Bachanan, Cameron, Campbell, Chisholm, Clanranald, Farqubarson, Fraser, Grant, Gun, Lamont, MacArthur, MacDonald of the Isles, MacDougall, MacDuff, Mac-Farlane, MacGrigor, Macintosh, MacIntyre, MacKay, MacKenzie, MacKinnon, MacLauchlan, MacLean, MacLeod, MacNab, MacNeill, MacPherson, MacQueen, Menzies, Monro, Robertson, Ross, Prince of Rothesay, The Royal Stuart, Sutherland.

The Lowland and Border Clans who had tartans were, the Armstrong, Barclay, Brodie, Bruce, Col quhonn, Com yn, Cunningham, Cranstoun, Crawford, Douglas, Drummond, Dunbar, Dundas, Erskine, Forbes, Gordon, Graham, Hamilton, Hay, Home, Johnston, Kerr, Lauder, Leslie, Lindsay, Maxwell, Montgomery, Murray, Ogilvie, Oliphant, Ramsay, Rose, Ruthven, Scott, Seton, Sinclair, Urquhart, Wallace, Wemyss.

The peculiar tartan of each of those families is accurately described in the Vestiarium, otherwise "ycleped the garderope of Scotlande,” and for the following weighty reasons :—

For sameikle as in thir pres1 tymes bene sene dyuers vnevthe chavnges in tbe avid scottysche fassoune, and men do nowe effect foreigne and stravnge fantasyes, rad-der nor sic holsom vse and ordyr as cvmethe of yr ain native gvise, and hes ben vsit be owr forbeiris yn the anlde tyme, for nowe all do tak pryd to bupke y™ yn heich cromit hattis, frensche claukis, Englische hades, lang pykit schnne, and vdder syk lyk vncovthe braneries, the quhilk wes vnknawen till owr antecessories of gude fiunen quha wes conteintit to gang w* ane bonnette of Kelsheu-blewe, and ain mantil or playde lyk as afford tym wes vsit be ther faderis begone, w* ane payr of rouch rowlyns, or bemands of harteshyd, as wes moche vsit be owr vmqnhile lorde and sonraine King James of nobil meuorye ; for he had euer, besyd thai of hys awin oonlouris, twa or thre pladia of diners kyndes in hys gnarderobe, quhilk he vsit yn his iornayes quhen that he wald not be knawen openlye ; and for that sic fassovns be not of vse in vther cvntryes nor foraine reaulmes, for thir cawsis 1 bane taken on hande to compil, accordand to my prir habylitye, a trews ensample off alle, or tbe maiet parte, the pryncyppul tartanis of Scotlonde, sic as 1 maye discerne yra, baitbe for the trewe witting and pleasaunce of alle cvriovs straungeris, and to y ende y* gif paravannture, quhilk God forbyd, that herefter ovr eomtrye fiassoune sail alle to fayl and baillilie cvm to sooht, ms heth bene sene w* monie vtharis of mair and greater renome and puiasannoe ; as to wyt, y nobyll rronlmin of Babyloun, Troie, and Jewerie, Egyptia, Car-tegen, and of lyk wyse gloriovs and ymperiall Rom, qnhilk wet svmtym qwene and ladye of alle the wordle; Mit, nenerthelesse, bathe her anticke and hethen fassovn all to perrischift owt of vse and mynd throuch y* mycht of ovr Lorde and halye crosse, quhilk heth put doune theyr idollis lyk as wes y dewil D&goune and the fenlie dragonne of Kinge Cyrvg, w* y fowle ymage bel, w* shidrie sick pagovoe herreseye ; quharfor, if so be befol on lyk sort that ovr gudlye oys sail be decayit and cvm to nocht, y‘ then alle men may knawe the anlde gvyse of theyr forberis ; for yn sae moehe as we that be in thir daiss he cvriovse and desyrons to seke efter and dys-eoner the fkmons gestis of ovr antecessoris in theyr avid tym of renowme, swa 3m lyk manners I doubt not that thai qnhilk sail cvm efthr vs, sail be careful to knawe owr manor of gyse and vdder manneris, to the end yt thai maye vnderstonde yn quhat we be lyk vnto y^luis, and alsna qnharin we be dyiiers from, and do vnlyk ntil y*.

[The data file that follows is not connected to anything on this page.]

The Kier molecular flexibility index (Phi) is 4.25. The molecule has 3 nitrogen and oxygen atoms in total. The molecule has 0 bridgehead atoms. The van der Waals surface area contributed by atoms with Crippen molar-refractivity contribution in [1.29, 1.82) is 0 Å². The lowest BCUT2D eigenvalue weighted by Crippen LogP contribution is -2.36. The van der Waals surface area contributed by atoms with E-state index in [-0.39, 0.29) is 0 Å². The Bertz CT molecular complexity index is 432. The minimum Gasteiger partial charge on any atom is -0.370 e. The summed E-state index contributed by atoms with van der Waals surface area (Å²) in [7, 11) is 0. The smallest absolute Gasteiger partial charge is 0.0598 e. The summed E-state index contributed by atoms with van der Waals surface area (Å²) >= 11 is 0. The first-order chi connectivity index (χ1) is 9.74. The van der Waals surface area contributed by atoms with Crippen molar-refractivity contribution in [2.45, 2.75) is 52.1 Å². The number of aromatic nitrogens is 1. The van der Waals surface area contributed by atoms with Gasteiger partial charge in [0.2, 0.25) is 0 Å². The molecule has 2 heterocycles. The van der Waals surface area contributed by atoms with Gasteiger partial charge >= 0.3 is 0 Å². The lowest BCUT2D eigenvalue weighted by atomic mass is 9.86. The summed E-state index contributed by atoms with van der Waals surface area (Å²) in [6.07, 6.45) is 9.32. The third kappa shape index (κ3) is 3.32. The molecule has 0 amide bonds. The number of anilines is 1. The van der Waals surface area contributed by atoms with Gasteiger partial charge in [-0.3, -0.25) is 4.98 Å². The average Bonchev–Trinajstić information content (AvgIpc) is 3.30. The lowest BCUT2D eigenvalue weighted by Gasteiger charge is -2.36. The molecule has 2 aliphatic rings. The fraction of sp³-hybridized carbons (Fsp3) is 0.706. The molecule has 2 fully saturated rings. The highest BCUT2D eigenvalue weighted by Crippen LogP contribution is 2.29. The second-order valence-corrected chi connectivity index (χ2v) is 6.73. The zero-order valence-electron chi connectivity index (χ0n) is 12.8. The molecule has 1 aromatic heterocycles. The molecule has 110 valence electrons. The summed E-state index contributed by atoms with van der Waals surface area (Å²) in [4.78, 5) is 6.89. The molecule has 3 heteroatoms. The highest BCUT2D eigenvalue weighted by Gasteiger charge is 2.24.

The manner of forming a the settis or stryppis” is next described, and also the different chequers proper for hoes and trews, which admitted of great variety; every man being allowed, in those inferior articles, to follow his own convenience or fancy* though the plaid, the w&r-garbs, the garments of honour, were not to be tampered with. The women were, however, allowed unlimited license in tbe patterns of their plaids and dresses. Some of the setts, as they are blazoned in this work, and upon the authority of the Vestiarium, differ materially from the tartans usually recognised under the respective clan names. The tartans given here as those of the M&ckays, the Mackenzies, the Grants, and the Macgregors, for example, are not those usually recognised as the tartans of those clans. We, however, only speak to the best of our recollection, an we have not lately visited a Clan Tartan Warehouse to refresh memory with a sight of thoee brilliant fabrics.